Creating The Roller Coaster Scene in Season 2 of “Unbreakable Kimmy Schmidt”
Friday April 15th marked the highly-anticipated return of “Unbreakable Kimmy Schmidt” to Netflix.
For those who missed the first season (go watch it now!), the show follows Kimmy Schmidt (played by Ellie Kemper) as she adjusts to life in New York City after being trapped in an underground bunker by a cult leader for 15 years. She finds an apartment, a roommate named Titus Andromedon (played by Titus Burgess), and a job as a nanny for Jaqueline Vorhees (played by Jane Krakowski).
Season 2 continues to follow Kimmy’s adventures, one of them being a conversation with her long-lost mother on one of the most bananas rollercoasters in the country, The Rip Ride Rockit.
Visual Effects Supervisor Luke DiTommaso was on set at Universal Studios, FL during the shooting of this scene, which took place in two major parts.
The first thing the crew realized was that filming on a moving roller coaster would be a nightmare. The uncontrollable shakiness of the camera, the loud noise, and the difficulty of remembering your lines when hanging upside down on Orlando’s tallest roller coaster all provide big challenges. We opted for VFX at the very beginning in order to have more control.
The first day of shooting involved rigging three cameras to the front row of the roller coaster, and sending them for a ride a couple times through. All of the seats were filled except for the front row where the camera rig was set up. The second day of shooting was much more hands-on, and Luke had to act as a choreographer of sorts to get the shot he needed.
On the second day on the sound stage, there were three main components that were necessary to make Ellie Kemper and Lisa Kudrow look as though they were on a rollercoaster: the lighting, the gimbal, and the fans.
When you’re riding on a real roller-coaster, the angle of the sunlight is always changing. When you’re riding on a fake roller coaster in front of a green screen, you have to mimic the changing angle of the sun in a creative way.
“To get that swinging shadow look, we had to swing the lights,” says Luke.
We first thought of using a grid of lights that we could control remotely, but that wouldn’t give us the seamless light movement that we needed. Luke instead opted for a very old-school, very awesome Chapman crane to hold the light. In essence, he created a de facto sun, and we could change the angle of the sun without having to rotate the roller coaster seats at all.
To give the actresses the sensation of being on a moving roller coaster, we brought two of the real roller coaster seats onto a sound stage, and we placed them on top of a gimbal platform. That way we were able to change the tilt of the seats based on the tilt of the track in the background plate.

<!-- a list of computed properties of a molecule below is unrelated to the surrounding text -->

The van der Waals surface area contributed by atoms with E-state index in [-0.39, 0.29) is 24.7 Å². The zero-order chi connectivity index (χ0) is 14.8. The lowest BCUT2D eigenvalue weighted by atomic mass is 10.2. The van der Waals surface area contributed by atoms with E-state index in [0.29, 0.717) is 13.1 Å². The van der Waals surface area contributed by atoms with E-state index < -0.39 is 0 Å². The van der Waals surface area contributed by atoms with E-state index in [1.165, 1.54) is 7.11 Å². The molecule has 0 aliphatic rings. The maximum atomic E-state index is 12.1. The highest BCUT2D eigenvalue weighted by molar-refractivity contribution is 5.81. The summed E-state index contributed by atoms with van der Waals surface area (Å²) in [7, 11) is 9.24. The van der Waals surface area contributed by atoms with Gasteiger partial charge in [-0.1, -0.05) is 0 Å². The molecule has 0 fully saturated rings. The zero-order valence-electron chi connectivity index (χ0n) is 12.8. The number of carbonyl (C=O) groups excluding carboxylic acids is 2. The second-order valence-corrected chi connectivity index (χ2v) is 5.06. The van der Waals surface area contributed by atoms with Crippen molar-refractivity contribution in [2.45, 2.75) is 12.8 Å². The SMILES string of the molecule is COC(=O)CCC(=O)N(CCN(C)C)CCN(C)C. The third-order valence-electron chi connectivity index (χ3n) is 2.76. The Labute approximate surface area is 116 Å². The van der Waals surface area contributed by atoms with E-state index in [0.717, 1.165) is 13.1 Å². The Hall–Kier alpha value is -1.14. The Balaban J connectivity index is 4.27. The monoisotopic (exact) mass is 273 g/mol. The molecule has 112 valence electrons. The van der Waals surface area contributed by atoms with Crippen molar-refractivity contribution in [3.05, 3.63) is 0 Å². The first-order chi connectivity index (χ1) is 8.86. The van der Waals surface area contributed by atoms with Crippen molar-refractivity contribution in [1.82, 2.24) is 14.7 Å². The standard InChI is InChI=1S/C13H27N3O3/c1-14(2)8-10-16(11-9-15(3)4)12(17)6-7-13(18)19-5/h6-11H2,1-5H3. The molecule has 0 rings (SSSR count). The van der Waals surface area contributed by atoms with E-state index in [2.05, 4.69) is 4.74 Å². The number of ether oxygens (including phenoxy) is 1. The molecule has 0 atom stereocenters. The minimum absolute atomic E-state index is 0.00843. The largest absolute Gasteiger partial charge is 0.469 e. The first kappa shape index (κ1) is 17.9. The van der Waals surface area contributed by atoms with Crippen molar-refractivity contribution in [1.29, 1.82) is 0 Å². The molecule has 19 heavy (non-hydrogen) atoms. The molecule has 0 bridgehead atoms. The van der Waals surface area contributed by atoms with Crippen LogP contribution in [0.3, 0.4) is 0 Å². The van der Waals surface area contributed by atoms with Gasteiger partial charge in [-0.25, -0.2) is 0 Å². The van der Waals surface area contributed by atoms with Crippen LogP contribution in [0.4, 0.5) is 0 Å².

Here is the platform during a test, before the seats were added:
A real roller coaster ride can get a bit windy, especially as you plummet down the steep drop on Rip Ride Rocket. We brought a huge fan onto the sound stage to turn on whenever our makeshift roller coaster pitched downward.
With the lighting rig, the seats on the gimbal platform, and the fans all together in the studio, we were ready to roll.
Putting it All Together
Each of these three elements need to be perfectly coordinated and timed to match the background that we filmed on Day 1.
We timed out pages of dialogue and pick a section of track that didn’t involve a steep pitch or loop-d-loop (because who can talk when you’re too busy screaming??). Then we would mark how the car would move (i.e. “tilt left, tilt right, pitch down”) so we could choreograph our platform to match the banking of the track.
Whenever the track banks or dips, the sun’s angle on the cars changes. What we couldn’t achieve with the gimbal, we achieved with the light on the crane: when the gimbal banked left, our sun rig banked right. When the gimbal pitched down, our light rig shot up. The result was a constantly changing lighting angle, similar to a real roller coaster ride.
One of our favorite details was during the first ascent – there are trusses along the way that throw shadows onto the car. We simulated that shadow by having one of the lighting crew pass a flag over our artificial sun at a rhythm that was in sync with the trusses.
When faced with a complicated shoot like this, sometimes the details can make your head spin. Luke advises, “Unpack it into its individual components and ask yourself ‘how do I solve each of these problems?'” To solve the lighting problem, bring in your own controllable sun. To solve the wind problem, bring in a huge-ass fan.
It also doesn’t hurt to do your research. Luke watched a lot of footage from the tech scout, but he says that the most helpful (and entertaining) piece of video he used was this gem, featuring Kevin Hart and Jimmy Fallon on the Rip Ride Rocket: